A false start leaving Torrington WY this morning. I pulled into a very old fashioned gas station and it had no credit card facility on the pump, rather a notice to serve myself and then go inside. No worries. I take the nozzle and flip the lever to reset and start pumping . No response. I try a couple of times, hang up the nozzle and march to the office. What a waste of time. They were closed. Sunday morning in Torrington! But no problem, on the main road east we found another. I also pumped my rear tire, having to pay fifty cents for the privilege. In terms of the time I took, they owe me 45 cents change.
OK. Tank is full, tyre pressures are exact and we are riding east. The scenery around here, eastern Wyoming, is not riveting. Few villages, some large acreage of corn and the odd factory or two. What is much in evidence are rail lines - and trains on them. Mainly coal, and very, very long. We like trains and enjoy seeing them.
Crossing the border into Nebraska the couple of small towns through which we pass are not wealthy. A business that trades in used farm equipment looks to me that they could very easily become scrap metal dealers. I am not paying close enough attention to the GPS and I miss my turn to the north. Rather than turn around, I keep going towards Scott's Bluff, named for a prominent rock outcrop that rises out of the plain. The next turn I do not miss and northwards we go. Now John had suggested this route would be straight and boring. I can confirm that there are not that many bends, and they are not at all challenging; but I was fascinated by the vista of open space. This is farming country. The distances are large and the traffic minimal. The towns are seriously miles apart and there are NO facilities for travelers: no gas, no coffee, toilets or turnouts. You just keep going. So we did!
We took a small detour to Fort Robinson Nebraska, of which I will not attempt to add to the history captured in the photo above. BUT what must be mentioned was our (very) brief experience in the restaurant. We sat down, hoping for coffee. Our server arrived and introduced himself and said that they were serving lunch. I looked at my watched and glanced around the empty establishment.. It is 10.30 am. Must we have lunch in order to have coffee? The answer was in the affirmative so we picked up our jackets and walked out. They should not be in the hospitality business.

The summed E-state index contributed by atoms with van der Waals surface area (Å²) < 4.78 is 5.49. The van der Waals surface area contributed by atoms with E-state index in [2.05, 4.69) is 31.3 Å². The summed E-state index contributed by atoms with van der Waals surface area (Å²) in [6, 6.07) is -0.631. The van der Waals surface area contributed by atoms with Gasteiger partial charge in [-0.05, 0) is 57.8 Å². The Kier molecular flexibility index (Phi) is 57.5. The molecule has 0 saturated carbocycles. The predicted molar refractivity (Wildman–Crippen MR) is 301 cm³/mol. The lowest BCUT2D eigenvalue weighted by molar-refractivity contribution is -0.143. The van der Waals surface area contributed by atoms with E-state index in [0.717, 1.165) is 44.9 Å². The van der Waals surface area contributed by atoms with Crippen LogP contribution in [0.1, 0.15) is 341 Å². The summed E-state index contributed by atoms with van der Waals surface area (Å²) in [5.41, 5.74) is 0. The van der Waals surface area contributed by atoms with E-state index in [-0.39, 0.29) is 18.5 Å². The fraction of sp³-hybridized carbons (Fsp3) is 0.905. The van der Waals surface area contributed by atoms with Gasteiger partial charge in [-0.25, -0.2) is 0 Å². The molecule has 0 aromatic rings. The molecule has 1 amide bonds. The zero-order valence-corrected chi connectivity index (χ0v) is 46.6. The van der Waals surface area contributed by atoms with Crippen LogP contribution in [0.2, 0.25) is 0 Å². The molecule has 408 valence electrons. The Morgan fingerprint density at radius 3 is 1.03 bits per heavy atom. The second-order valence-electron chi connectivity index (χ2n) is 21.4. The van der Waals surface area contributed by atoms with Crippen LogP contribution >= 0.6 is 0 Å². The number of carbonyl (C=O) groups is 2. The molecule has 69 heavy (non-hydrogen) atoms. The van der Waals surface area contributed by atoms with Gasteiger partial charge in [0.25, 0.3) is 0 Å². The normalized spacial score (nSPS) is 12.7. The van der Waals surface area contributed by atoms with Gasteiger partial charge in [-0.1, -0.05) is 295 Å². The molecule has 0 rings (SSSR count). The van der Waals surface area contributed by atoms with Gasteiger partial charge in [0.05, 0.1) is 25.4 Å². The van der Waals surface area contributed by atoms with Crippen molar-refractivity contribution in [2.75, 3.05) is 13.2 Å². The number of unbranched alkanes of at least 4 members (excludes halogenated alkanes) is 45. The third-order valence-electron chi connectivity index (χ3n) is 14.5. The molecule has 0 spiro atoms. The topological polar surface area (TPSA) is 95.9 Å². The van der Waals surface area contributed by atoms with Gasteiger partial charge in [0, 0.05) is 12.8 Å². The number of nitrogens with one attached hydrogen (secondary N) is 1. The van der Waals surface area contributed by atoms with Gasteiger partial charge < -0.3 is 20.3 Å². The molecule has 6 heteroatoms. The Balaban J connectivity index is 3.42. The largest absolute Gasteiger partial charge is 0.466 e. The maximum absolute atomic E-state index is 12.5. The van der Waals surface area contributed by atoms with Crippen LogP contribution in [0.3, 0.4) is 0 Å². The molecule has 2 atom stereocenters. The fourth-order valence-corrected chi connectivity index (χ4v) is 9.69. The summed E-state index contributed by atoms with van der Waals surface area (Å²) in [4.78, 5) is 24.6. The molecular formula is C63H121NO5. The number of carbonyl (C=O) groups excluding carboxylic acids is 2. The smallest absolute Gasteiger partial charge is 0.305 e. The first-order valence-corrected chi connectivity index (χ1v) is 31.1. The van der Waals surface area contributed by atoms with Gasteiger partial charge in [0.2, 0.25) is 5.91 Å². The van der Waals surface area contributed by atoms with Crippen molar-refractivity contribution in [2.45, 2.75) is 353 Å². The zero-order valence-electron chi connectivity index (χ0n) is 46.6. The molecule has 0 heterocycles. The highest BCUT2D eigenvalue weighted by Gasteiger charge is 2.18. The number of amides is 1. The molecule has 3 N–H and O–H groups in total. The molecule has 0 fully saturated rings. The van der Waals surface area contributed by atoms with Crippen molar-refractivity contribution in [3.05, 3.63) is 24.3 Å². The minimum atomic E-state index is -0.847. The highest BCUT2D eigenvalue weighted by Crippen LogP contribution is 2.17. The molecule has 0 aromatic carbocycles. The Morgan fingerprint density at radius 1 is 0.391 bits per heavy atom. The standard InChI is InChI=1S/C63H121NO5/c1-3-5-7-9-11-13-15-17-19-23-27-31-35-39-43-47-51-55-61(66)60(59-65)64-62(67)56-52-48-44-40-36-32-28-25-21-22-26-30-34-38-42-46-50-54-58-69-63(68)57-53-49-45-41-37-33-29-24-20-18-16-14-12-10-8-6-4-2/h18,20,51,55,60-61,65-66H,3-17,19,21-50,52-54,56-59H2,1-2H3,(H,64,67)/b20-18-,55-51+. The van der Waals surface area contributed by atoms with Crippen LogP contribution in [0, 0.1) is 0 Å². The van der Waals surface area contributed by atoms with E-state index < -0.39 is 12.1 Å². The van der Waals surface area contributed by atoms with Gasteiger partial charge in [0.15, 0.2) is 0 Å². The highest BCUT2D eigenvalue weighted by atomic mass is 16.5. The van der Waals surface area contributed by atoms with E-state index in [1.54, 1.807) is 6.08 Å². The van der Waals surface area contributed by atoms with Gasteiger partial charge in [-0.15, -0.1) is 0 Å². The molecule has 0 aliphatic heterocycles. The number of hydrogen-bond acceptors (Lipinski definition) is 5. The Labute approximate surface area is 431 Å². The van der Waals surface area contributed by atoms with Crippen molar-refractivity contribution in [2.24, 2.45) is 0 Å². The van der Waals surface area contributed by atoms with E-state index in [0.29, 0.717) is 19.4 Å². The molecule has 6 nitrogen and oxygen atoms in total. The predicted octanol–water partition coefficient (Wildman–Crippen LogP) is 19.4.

So we walked across the lawn to the museum and Randy, the volunteer manning the front desk, delivered a short history of Crazy Horse. Fascinating. He had our full attention. We then looked at the many exhibits which tell the history of Fort Robinson and it was really interesting. Indian artefacts showed artistry and flair. The beadwork was so delicate; and we now know what real moccasins look like.. We walked around a little more and then rode into the close-by town of Crawford, looking for that coffee. I did mention earlier no coffee? Check! Let's try the next town. About eighty miles down the road we come to Ardmore., which is just across the border into South Dakota. I slow down to the speed limit of 45 mph and look for some evidence of commerce, especially the kind pertaining to hospitality. No joy, but wait! Every house and every building in Ardmore stands abandoned! The whole town was devoid of human habitation or occupation. A real ghost town. And ghost coffee is not worth the cup it is served in.
Down the road we go. Our bums are giving us messages by now. Eventually we get to Hot Springs South Dakota and find our way to the rather quaint main street. We had a reasonable lunch, but because we were by then rather warm we opted for sodas!
Harley riders returning from Sturgis were much in evidence and while we get the odd salute from them while on the road, they tend to ignore us when the bikes are parked.
Thirty miles to Custer and just before we leave the bakery an SMS from John and Anne in Lusk WY saying that Custer was their plan for the night. As we would get there some hours before them we undertook to organise accommodation. On arriving in Custer we went down the main street. It had been cordoned off in the center so bikes could be parked there. What a racket! Anyhow, we pull up in front of the Days Inn and I switch off, which is the signal for Liz to dismount. As she swings her leg over she says "look at the blinds". I look at the blinds and respond "don't get off". I then called Best Western and here we are.
A short while ago, we heard a loud siren sounding. Liz received a severe storm warning on her cell phone. Minutes later it started raining and then hailing! We were fortunate to have the main storm pass us by, as the hail stones were the size of tennis balls. Again fortunately, John and Anne were filling up as the hail started and so were spared the possibility of injury. Canopies are good. Any readers from Ouray CO please note!
Tomorrow is Mount Rushmore and anything else that takes our fancy. We may well stay a second night.